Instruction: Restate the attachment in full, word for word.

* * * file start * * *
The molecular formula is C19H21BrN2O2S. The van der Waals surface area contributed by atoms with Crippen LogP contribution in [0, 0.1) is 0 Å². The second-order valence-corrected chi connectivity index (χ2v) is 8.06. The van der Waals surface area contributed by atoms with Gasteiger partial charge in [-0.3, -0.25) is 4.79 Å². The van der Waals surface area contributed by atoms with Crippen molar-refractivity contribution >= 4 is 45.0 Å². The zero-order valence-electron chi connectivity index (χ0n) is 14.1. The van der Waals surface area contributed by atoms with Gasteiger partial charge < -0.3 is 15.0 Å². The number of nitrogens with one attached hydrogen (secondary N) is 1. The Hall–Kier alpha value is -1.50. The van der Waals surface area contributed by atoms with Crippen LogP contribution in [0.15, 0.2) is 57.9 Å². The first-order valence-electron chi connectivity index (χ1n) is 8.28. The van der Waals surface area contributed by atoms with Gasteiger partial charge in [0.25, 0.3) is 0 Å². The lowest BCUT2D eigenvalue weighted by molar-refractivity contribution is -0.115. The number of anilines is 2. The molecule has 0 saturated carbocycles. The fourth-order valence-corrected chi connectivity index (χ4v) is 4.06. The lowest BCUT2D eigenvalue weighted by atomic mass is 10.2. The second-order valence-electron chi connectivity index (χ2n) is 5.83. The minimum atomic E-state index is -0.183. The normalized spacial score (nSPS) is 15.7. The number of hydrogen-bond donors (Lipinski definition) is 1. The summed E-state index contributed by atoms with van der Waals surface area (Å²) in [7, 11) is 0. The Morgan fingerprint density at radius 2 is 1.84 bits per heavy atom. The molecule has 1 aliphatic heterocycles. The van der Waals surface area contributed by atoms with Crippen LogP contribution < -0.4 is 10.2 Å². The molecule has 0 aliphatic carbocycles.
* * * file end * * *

The molecular formula is C19H21BrN2O2S. The van der Waals surface area contributed by atoms with Crippen LogP contribution in [0, 0.1) is 0 Å². The second-order valence-corrected chi connectivity index (χ2v) is 8.06. The van der Waals surface area contributed by atoms with Gasteiger partial charge in [-0.3, -0.25) is 4.79 Å². The van der Waals surface area contributed by atoms with Crippen molar-refractivity contribution >= 4 is 45.0 Å². The zero-order valence-electron chi connectivity index (χ0n) is 14.1. The van der Waals surface area contributed by atoms with Gasteiger partial charge < -0.3 is 15.0 Å². The number of nitrogens with one attached hydrogen (secondary N) is 1. The Hall–Kier alpha value is -1.50. The van der Waals surface area contributed by atoms with Crippen LogP contribution in [0.15, 0.2) is 57.9 Å². The first-order valence-electron chi connectivity index (χ1n) is 8.28. The van der Waals surface area contributed by atoms with Gasteiger partial charge in [0.25, 0.3) is 0 Å². The lowest BCUT2D eigenvalue weighted by molar-refractivity contribution is -0.115. The number of anilines is 2. The molecule has 0 saturated carbocycles. The fourth-order valence-corrected chi connectivity index (χ4v) is 4.06. The lowest BCUT2D eigenvalue weighted by atomic mass is 10.2. The second-order valence-electron chi connectivity index (χ2n) is 5.83. The minimum atomic E-state index is -0.183. The normalized spacial score (nSPS) is 15.7. The number of hydrogen-bond donors (Lipinski definition) is 1. The summed E-state index contributed by atoms with van der Waals surface area (Å²) in [7, 11) is 0. The Morgan fingerprint density at radius 2 is 1.84 bits per heavy atom. The molecule has 1 aliphatic heterocycles. The van der Waals surface area contributed by atoms with Crippen LogP contribution < -0.4 is 10.2 Å². The molecule has 0 aliphatic carbocycles.